7. Effects of compound and/or vehicle including intended effects and side effects.
8. The use of any non-pharmaceutical grade chemical or compound must be described and justified in the IACUC protocol. Specific information for mice and rats can be found in Tables 1 and 2 and online at Policies and Procedures.
C. Following administration of compound the animal must be monitored and findings documented and available in the animal room. A form for documenting monitoring and animal response is available at http://www.bu.edu/orccommittees/iacuc/forms/
Frequency of monitoring depends upon the study and is determined by the Principal Investigator (PI) and the IACUC and is specified in the approved protocol.
D. Experimental compounds added to the animal’s food or water must be clearly labeled. See IACUC Policy on Additives to Drinking Water.
E. Investigators and research staff must be trained in the method(s) of administration used.
Routes of administration are designated as ENTERAL or PARENTERAL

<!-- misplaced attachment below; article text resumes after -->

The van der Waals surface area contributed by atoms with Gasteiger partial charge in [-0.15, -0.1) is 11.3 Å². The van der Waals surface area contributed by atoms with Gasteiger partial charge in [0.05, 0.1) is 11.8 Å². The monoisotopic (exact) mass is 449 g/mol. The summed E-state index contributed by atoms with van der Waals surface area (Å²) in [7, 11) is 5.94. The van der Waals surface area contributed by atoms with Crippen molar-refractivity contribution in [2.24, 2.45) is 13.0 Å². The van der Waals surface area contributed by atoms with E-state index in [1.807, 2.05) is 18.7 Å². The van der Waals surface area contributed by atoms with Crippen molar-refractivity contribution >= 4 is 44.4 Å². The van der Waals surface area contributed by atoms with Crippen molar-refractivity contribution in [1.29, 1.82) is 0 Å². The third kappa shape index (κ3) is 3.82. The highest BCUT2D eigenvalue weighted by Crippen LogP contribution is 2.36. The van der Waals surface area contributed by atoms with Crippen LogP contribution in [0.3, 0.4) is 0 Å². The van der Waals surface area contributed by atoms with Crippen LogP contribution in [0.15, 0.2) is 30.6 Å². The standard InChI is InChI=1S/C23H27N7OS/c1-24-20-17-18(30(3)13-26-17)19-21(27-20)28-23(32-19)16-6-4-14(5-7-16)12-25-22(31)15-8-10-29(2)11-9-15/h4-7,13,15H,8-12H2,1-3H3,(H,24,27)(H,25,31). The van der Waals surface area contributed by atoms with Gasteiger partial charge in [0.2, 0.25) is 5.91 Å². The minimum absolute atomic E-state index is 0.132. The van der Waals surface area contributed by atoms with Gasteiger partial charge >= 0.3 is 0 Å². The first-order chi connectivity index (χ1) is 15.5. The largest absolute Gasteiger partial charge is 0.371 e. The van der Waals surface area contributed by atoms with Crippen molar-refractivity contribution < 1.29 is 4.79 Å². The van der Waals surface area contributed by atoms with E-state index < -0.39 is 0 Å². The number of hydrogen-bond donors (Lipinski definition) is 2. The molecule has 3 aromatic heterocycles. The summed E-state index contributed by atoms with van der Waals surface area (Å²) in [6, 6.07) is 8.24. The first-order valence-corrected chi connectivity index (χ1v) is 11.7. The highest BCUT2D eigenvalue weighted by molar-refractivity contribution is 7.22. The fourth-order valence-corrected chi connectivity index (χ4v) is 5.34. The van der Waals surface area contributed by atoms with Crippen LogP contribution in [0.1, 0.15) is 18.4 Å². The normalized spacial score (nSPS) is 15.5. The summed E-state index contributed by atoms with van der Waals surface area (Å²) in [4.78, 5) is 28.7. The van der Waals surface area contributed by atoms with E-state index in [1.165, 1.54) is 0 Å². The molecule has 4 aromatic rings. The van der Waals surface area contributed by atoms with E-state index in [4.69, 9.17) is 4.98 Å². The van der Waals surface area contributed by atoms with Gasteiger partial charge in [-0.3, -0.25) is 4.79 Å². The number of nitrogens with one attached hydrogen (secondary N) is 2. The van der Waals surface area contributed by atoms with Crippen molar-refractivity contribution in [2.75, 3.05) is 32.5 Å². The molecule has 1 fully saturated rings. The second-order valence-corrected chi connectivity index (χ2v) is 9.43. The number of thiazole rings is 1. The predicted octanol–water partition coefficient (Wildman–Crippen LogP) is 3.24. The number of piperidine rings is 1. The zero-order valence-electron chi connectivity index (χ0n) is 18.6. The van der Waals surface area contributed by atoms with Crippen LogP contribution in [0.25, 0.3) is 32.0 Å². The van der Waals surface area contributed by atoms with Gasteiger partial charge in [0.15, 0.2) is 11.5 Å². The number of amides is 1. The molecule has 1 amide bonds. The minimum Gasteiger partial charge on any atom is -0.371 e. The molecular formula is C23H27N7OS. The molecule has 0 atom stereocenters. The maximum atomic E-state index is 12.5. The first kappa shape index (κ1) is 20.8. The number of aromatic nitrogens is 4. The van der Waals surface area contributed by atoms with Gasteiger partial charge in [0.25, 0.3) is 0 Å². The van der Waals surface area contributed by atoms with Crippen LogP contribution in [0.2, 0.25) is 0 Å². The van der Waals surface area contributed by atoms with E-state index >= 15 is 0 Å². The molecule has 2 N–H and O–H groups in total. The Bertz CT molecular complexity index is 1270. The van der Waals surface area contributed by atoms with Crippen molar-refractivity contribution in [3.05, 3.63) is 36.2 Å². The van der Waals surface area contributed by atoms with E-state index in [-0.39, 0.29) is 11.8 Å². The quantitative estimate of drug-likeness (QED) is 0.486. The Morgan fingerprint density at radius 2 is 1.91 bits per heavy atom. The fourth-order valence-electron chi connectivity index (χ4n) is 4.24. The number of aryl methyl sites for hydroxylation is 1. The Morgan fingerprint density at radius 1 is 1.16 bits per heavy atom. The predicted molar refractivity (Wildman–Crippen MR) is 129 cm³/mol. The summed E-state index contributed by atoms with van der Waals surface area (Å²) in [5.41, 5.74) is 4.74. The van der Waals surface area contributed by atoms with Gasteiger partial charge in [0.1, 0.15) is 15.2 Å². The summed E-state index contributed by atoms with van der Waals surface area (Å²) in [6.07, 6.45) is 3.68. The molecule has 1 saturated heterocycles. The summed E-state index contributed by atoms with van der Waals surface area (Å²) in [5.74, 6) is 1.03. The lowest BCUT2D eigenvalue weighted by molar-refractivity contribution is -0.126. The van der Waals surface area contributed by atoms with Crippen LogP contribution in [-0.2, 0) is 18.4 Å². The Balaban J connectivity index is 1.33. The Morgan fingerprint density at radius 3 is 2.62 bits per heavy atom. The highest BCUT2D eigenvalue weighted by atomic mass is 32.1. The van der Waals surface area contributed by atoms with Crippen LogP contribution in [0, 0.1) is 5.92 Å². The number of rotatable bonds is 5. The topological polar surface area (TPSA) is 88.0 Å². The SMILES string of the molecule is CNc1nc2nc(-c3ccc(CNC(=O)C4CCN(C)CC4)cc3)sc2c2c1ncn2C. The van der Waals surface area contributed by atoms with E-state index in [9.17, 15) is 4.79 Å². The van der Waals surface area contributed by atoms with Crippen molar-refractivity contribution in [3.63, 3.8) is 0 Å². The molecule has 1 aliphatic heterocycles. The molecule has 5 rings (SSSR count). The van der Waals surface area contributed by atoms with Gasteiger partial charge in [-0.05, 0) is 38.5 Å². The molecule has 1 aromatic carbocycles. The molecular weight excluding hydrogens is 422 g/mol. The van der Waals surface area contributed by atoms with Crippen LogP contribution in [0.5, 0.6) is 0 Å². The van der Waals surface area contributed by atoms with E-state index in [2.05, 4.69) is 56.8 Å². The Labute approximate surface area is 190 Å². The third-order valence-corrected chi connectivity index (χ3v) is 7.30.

A. ENTERAL or per os (by mouth) routes of administration
1. Additives to the drinking water: When additives are placed in the drinking water it is the responsibility of the investigator to monitor the animal(s) and assure that adequate fluid intake occurs. See IACUC Policy on Additives to Drinking Water.
2. Additives to the food: When additives are placed in the food it is the responsibility of the investigator to monitor the animal(s) and assure that adequate food intake occurs.
3. Intragastric via gavage: The investigator must be trained and experienced in this procedure prior to undertaking it. This route of administration is most ensured to deliver an exact per os (oral) dose.
See training in RIMS.
4. Rectal administration 2: This is enteral (to the GI tract) but not per os (oral). Rectal installation of drug solution can be performed using a small-gauge soft, flexible tubing (3.5 French red rubber feeding tube). The edges of the tubing should be smooth/rounded. Attach dosing syringe to end of tubing, making sure to eliminate all air bubbles. Limit the injection volume to 0.5 ml in the mouse and 1-2 ml in the rat.1